Joey Zwillinger, co-chief executive of Allbirds, has further discussed the ongoing debate about Amazon’s tendency to copy its popular products, according tomedia reports. In the article, he attacked Amazon’s parody and suggested ways to help the e-commerce giant make its imitations more environmentally friendly.
Earlier this year, Amazon’s own brand, 206 Collective, made headlines when it began selling a shoe that mimicked the most distinctive features of allbirds running shoes. Amazon has adopted a similar strategy in many industries, launching cheap versions of products that mimic other merchants in dozens of private labels that don’t use Amazon’s name.
Zwillinger points out that Amazon not only has plagiarism but that the cost of investing is very low, which is inconsistent with Allbirds’ approach to sustainability. “We are flattered by the similarity of your private brand shoes to us, but we hope that what they have in common includes the use of environmentally friendly materials,” he wrote. Zwillinger then quickly switched topics and began talking about his company’s treatment of ethylene-acetate copolymer (EVA). Ethylene-vinyl acetate copolymer is a chemically produced foam used at the bottom of Allbirds and other shoe brand products. Allbirds calls it SweetFoam.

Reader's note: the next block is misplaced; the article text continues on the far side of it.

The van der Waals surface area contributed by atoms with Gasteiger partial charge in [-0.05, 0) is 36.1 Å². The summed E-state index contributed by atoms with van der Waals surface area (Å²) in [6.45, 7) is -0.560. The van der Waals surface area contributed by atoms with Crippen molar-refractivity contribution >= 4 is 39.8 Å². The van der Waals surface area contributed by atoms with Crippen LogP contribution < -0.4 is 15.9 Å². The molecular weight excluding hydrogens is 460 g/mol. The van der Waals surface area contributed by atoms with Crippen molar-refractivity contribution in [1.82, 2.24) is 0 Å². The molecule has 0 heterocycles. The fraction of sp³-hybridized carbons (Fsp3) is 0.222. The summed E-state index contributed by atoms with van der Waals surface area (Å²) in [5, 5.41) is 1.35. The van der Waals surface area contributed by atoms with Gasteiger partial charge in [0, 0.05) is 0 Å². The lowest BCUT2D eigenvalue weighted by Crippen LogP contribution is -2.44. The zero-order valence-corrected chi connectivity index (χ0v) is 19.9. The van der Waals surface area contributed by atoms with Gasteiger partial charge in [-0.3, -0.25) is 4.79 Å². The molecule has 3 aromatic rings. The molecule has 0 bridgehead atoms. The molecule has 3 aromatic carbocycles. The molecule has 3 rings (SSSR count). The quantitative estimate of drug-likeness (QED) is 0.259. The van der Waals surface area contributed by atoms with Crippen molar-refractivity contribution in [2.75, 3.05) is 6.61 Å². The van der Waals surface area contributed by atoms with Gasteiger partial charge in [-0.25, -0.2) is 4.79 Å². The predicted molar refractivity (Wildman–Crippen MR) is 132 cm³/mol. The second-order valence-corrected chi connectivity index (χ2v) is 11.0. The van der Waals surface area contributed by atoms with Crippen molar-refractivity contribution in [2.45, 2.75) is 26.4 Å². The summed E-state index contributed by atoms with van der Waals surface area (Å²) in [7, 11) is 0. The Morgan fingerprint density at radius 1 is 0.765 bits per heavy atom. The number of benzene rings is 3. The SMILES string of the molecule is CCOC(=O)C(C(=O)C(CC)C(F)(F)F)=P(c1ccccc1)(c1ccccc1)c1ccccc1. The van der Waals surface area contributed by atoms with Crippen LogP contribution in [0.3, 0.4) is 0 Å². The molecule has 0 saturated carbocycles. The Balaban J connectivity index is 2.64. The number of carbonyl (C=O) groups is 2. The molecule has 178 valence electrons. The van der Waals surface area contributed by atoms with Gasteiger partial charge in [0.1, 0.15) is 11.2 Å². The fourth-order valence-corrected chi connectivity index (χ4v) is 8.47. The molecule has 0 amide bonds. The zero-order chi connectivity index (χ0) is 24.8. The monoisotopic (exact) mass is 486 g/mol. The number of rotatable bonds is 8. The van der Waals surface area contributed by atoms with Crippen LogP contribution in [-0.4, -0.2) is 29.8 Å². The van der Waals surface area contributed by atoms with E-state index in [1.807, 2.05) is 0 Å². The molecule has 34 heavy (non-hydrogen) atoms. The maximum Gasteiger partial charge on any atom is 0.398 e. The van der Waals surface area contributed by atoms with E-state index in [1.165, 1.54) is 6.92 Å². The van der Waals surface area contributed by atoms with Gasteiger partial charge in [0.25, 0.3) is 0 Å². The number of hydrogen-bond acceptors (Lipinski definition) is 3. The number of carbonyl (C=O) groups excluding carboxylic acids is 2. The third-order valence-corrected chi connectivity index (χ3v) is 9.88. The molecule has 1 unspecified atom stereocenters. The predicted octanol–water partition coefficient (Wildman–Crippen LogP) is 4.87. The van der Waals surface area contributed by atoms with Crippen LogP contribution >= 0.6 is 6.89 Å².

Zwillinger says they created the world’s first green EVA — a sustainable foam for the bottom of sneakers — and one of the most commonly used materials in the industry, in partnership with the petrochemical company Braskem. He also explained that they use sugar cane waste instead of oil, and are also removing carbon from the atmosphere and locking it in one of the most photosynthesis-efficient crops to combat climate change.
Zwillinger also said Amazon can borrow its SweetFoam recipe for free.